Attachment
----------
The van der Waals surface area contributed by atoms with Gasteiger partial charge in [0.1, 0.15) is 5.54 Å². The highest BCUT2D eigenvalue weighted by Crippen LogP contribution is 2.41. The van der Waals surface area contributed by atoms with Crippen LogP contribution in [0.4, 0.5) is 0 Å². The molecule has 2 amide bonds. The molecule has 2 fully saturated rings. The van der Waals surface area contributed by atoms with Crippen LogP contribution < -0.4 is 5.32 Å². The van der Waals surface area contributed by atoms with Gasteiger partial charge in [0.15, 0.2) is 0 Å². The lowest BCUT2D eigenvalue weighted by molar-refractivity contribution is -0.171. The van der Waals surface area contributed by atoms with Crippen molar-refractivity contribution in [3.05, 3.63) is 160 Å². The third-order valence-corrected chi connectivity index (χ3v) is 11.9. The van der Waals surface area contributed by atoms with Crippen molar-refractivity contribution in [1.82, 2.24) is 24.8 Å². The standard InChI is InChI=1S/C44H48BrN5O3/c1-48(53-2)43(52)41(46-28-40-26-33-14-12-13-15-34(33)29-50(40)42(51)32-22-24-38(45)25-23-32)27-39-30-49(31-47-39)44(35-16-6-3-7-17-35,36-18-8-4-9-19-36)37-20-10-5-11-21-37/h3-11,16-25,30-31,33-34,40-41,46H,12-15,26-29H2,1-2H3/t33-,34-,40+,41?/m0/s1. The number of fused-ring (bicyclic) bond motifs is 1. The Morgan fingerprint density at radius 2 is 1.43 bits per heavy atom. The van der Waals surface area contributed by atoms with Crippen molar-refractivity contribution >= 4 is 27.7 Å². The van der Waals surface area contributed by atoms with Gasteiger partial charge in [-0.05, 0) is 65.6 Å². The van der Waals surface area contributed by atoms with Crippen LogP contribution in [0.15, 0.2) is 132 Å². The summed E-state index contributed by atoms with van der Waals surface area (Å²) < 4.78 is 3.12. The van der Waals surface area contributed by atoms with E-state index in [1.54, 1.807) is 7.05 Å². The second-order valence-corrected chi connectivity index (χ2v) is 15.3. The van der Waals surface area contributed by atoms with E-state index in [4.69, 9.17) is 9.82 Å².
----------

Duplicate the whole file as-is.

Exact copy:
The van der Waals surface area contributed by atoms with Gasteiger partial charge in [0.1, 0.15) is 5.54 Å². The highest BCUT2D eigenvalue weighted by Crippen LogP contribution is 2.41. The van der Waals surface area contributed by atoms with Crippen LogP contribution in [0.4, 0.5) is 0 Å². The molecule has 2 amide bonds. The molecule has 2 fully saturated rings. The van der Waals surface area contributed by atoms with Crippen LogP contribution < -0.4 is 5.32 Å². The van der Waals surface area contributed by atoms with Gasteiger partial charge in [0.15, 0.2) is 0 Å². The lowest BCUT2D eigenvalue weighted by molar-refractivity contribution is -0.171. The van der Waals surface area contributed by atoms with Crippen molar-refractivity contribution in [3.05, 3.63) is 160 Å². The third-order valence-corrected chi connectivity index (χ3v) is 11.9. The van der Waals surface area contributed by atoms with Crippen molar-refractivity contribution in [1.82, 2.24) is 24.8 Å². The standard InChI is InChI=1S/C44H48BrN5O3/c1-48(53-2)43(52)41(46-28-40-26-33-14-12-13-15-34(33)29-50(40)42(51)32-22-24-38(45)25-23-32)27-39-30-49(31-47-39)44(35-16-6-3-7-17-35,36-18-8-4-9-19-36)37-20-10-5-11-21-37/h3-11,16-25,30-31,33-34,40-41,46H,12-15,26-29H2,1-2H3/t33-,34-,40+,41?/m0/s1. The number of fused-ring (bicyclic) bond motifs is 1. The Morgan fingerprint density at radius 2 is 1.43 bits per heavy atom. The van der Waals surface area contributed by atoms with Crippen molar-refractivity contribution >= 4 is 27.7 Å². The van der Waals surface area contributed by atoms with Gasteiger partial charge in [-0.05, 0) is 65.6 Å². The van der Waals surface area contributed by atoms with Crippen LogP contribution in [0.15, 0.2) is 132 Å². The summed E-state index contributed by atoms with van der Waals surface area (Å²) < 4.78 is 3.12. The van der Waals surface area contributed by atoms with E-state index in [1.54, 1.807) is 7.05 Å². The second-order valence-corrected chi connectivity index (χ2v) is 15.3. The van der Waals surface area contributed by atoms with E-state index in [4.69, 9.17) is 9.82 Å².